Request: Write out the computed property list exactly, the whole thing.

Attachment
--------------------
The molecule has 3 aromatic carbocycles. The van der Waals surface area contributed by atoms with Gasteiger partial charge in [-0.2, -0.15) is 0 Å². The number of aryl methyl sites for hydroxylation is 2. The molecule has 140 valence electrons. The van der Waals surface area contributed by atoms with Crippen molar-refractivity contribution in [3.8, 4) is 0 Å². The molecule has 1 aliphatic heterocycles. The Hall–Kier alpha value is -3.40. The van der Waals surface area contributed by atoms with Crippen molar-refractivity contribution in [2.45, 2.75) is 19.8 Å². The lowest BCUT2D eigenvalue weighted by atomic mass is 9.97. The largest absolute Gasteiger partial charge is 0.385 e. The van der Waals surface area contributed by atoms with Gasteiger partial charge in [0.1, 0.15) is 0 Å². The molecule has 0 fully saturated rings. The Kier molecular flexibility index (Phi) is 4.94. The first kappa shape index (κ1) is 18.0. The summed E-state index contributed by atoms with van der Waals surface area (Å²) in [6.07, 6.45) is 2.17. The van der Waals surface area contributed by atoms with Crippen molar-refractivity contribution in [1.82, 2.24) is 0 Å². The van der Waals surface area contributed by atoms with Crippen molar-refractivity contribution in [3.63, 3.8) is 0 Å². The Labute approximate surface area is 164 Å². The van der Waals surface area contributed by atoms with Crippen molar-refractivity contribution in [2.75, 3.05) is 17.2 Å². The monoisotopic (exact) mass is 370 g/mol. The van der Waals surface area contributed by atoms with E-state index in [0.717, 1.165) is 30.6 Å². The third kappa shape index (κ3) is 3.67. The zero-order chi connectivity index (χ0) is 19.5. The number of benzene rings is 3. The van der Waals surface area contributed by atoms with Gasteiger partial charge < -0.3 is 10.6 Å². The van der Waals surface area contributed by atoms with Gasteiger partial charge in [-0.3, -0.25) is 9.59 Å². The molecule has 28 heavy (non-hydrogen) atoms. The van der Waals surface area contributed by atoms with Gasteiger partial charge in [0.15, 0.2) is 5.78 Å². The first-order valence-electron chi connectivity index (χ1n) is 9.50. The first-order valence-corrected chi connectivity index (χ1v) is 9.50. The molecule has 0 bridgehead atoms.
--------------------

The molecule has 3 aromatic carbocycles. The van der Waals surface area contributed by atoms with Gasteiger partial charge in [-0.2, -0.15) is 0 Å². The number of aryl methyl sites for hydroxylation is 2. The molecule has 140 valence electrons. The van der Waals surface area contributed by atoms with Crippen molar-refractivity contribution in [3.8, 4) is 0 Å². The molecule has 1 aliphatic heterocycles. The Hall–Kier alpha value is -3.40. The van der Waals surface area contributed by atoms with Crippen molar-refractivity contribution in [2.45, 2.75) is 19.8 Å². The lowest BCUT2D eigenvalue weighted by atomic mass is 9.97. The largest absolute Gasteiger partial charge is 0.385 e. The van der Waals surface area contributed by atoms with Gasteiger partial charge in [0.1, 0.15) is 0 Å². The molecule has 0 fully saturated rings. The Kier molecular flexibility index (Phi) is 4.94. The first kappa shape index (κ1) is 18.0. The summed E-state index contributed by atoms with van der Waals surface area (Å²) in [6.07, 6.45) is 2.17. The van der Waals surface area contributed by atoms with Crippen molar-refractivity contribution in [1.82, 2.24) is 0 Å². The van der Waals surface area contributed by atoms with Crippen molar-refractivity contribution in [3.63, 3.8) is 0 Å². The Labute approximate surface area is 164 Å². The van der Waals surface area contributed by atoms with Crippen molar-refractivity contribution in [2.75, 3.05) is 17.2 Å². The monoisotopic (exact) mass is 370 g/mol. The van der Waals surface area contributed by atoms with E-state index in [0.717, 1.165) is 30.6 Å². The third kappa shape index (κ3) is 3.67. The zero-order chi connectivity index (χ0) is 19.5. The number of benzene rings is 3. The van der Waals surface area contributed by atoms with Gasteiger partial charge < -0.3 is 10.6 Å². The van der Waals surface area contributed by atoms with Gasteiger partial charge in [-0.3, -0.25) is 9.59 Å². The molecule has 28 heavy (non-hydrogen) atoms. The van der Waals surface area contributed by atoms with Gasteiger partial charge in [0.15, 0.2) is 5.78 Å². The first-order valence-electron chi connectivity index (χ1n) is 9.50. The first-order valence-corrected chi connectivity index (χ1v) is 9.50. The molecule has 0 bridgehead atoms.